Time to Restore the U.S. Information Agency

Time to Restore the U.S. Information Agency

"As other actors are cultivating information-manipulation outfits, the United States cannot afford to be left behind; it has a duty to safeguard itself and confront threats."

Voters trusted what they thought were spontaneous expressions of real people on social media more than they did experts on television and in newspapers. [Sepúlveda] knew that accounts could be faked and social media trends fabricated, all relatively cheaply. …  Eventually, he discovered, he could manipulate the public debate as easily as moving pieces on a chessboard—or, as he puts it, “When I realized that people believe what the Internet says more than reality, I discovered that I had the power to make people believe almost anything.”

A recreated USIA faces an arduous task: to figure out how to engage a modern global audience, protect the nation from—and counter—influence campaigns, and dissuade foreign actors from interfering in the business of U.S. institutions.

Likewise, how should it be structured, given the complexity of its task and its need for a diverse set of experts? The new age of informational warfare is not just the domain of reporters and propagandists, but also of a variety of other specialists, including intelligence analysts, social media gurus, psychologists, linguists and more.

One possible and particularly interesting model originates from a 2005 paper by Maj. (now Lt. Col.) Michael B. Prosser, where he argues for the weaponization and deployment of memes. Memes, as defined by Prosser, are “bits of cultural information transmitted and replicated throughout populations and/or societies.” In Prosser’s words:

Memes are metaphysical, express ideas and replicate for any number of reasons. A suggested logic progression is as follows: Memes influence ideas, ideas influence and form beliefs. Beliefs generate and influence political positions combined with feelings and emotions, eventually producing actions, which inform and influence behavior. Using this logic procession, any attack upon an ideology must consider an assault on a central or transcendent ‘idea’ or group of ideas as means of achieving success. Memes as ideas are then ‘in play’ as tools (or means) to attack ideologies.

To maximize the usage of memes, Prosser proposes the creation of a specialized organization—the Meme Warfare Center, or MWC—designed to advise and provide memetic warfare options to engage enemies in the informational battlefield. He describes this hypothetical organization as “at first an amalgamation of all elements of U.S. national power, essentially a joint interagency formation with either a senior military or civilian leader.” This MWC would possess subdivisions charged with meme (information) generation, targeting, inoculation, analysis and assessment, and more. What sets this proposed organization apart from existing Information Operations, writes Prosser, is that the latter focuses on enemy “forces and formations,” while the MWC would “intentionally [target] noncombatants and seeks to provide a nonlinear method of cultivating or supplanting ideas favoring the Joint Force.” In other words, the MWC focuses on winning over a broader audience by directly challenging information and ideological bases. Overall, this sounds like a solid starting point for the realization of a recreated USIA.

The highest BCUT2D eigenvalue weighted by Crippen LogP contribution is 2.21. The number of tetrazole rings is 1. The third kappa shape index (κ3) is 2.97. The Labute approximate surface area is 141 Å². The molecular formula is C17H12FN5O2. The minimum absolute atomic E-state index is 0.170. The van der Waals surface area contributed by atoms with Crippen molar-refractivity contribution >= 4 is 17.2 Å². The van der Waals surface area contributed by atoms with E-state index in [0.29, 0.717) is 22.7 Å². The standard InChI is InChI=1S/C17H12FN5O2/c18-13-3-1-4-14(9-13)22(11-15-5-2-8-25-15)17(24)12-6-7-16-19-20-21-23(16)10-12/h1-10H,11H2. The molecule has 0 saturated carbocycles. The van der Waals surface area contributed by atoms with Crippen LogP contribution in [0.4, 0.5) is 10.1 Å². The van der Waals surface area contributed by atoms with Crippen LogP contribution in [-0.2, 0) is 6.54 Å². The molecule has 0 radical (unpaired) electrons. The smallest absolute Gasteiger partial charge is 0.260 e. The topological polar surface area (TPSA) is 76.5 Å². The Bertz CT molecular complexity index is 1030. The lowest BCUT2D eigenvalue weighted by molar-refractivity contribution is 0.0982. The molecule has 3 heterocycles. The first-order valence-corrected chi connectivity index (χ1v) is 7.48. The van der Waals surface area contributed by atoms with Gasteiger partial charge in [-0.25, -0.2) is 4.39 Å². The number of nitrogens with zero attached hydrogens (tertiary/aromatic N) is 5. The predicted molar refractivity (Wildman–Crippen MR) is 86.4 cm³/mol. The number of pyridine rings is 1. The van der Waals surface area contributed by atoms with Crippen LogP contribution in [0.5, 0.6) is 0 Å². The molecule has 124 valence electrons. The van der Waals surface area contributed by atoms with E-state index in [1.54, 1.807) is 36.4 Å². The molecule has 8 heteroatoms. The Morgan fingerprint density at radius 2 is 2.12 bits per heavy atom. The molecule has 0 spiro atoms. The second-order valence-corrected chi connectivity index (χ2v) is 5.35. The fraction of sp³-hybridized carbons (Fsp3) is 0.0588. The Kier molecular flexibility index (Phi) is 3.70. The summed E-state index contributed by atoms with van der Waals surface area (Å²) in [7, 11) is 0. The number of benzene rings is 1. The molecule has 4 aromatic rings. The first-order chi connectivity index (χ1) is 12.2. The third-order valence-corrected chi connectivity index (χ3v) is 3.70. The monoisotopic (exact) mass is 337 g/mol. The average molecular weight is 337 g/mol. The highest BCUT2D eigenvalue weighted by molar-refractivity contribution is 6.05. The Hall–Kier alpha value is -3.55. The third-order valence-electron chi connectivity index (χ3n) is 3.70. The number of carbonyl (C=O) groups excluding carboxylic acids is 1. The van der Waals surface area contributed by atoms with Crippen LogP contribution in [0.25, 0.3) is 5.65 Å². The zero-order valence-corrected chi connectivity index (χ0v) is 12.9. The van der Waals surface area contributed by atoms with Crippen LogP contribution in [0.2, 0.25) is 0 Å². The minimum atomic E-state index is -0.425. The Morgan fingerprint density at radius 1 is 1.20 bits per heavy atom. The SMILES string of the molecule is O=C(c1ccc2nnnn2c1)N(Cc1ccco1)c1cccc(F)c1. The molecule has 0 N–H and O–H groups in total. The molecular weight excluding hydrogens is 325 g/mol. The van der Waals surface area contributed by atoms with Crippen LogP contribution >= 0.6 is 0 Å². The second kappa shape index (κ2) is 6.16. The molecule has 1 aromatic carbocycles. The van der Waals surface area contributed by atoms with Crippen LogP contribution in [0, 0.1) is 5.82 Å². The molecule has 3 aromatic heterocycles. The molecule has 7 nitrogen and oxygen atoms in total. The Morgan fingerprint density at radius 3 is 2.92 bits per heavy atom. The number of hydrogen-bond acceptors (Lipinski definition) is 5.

Finally, the new USIA must resolve the most difficult problem of the Information Age: in an environment filled with propaganda, gossip, conspiracies and falsehoods, how can the United States maintain a consistent narrative regarding itself? To this, perhaps the answer lies less in attempting to force a narrative and more in creating context, one in which the American message can exist.

Like it or not, the uncomfortable truth is that partaking in information warfare is an absolute necessity in the present world. Inevitably, this means engaging in not only defensive actions, such as countering disinformation, but also in responding in kind. An adherence to the truth is indeed of the highest of aspirational ideals, but in the modern context such a moral stance is not necessarily the wisest means of protecting lives and national interests. As other actors are cultivating information-manipulation outfits, the United States cannot afford to be left behind; it has a duty to safeguard itself and confront threats. Ultimately, the new USIA should not compete with other levers of American power and policy—it should complement them.

Carlos Roa is an Analyst at the Center for International Relations and Sustainable Development and associate editor of Horizons: Journal of International Relations and Sustainable Development.

Image: Rendering of TV studio camera. Flickr/Creative Commons/Rem Vandermeer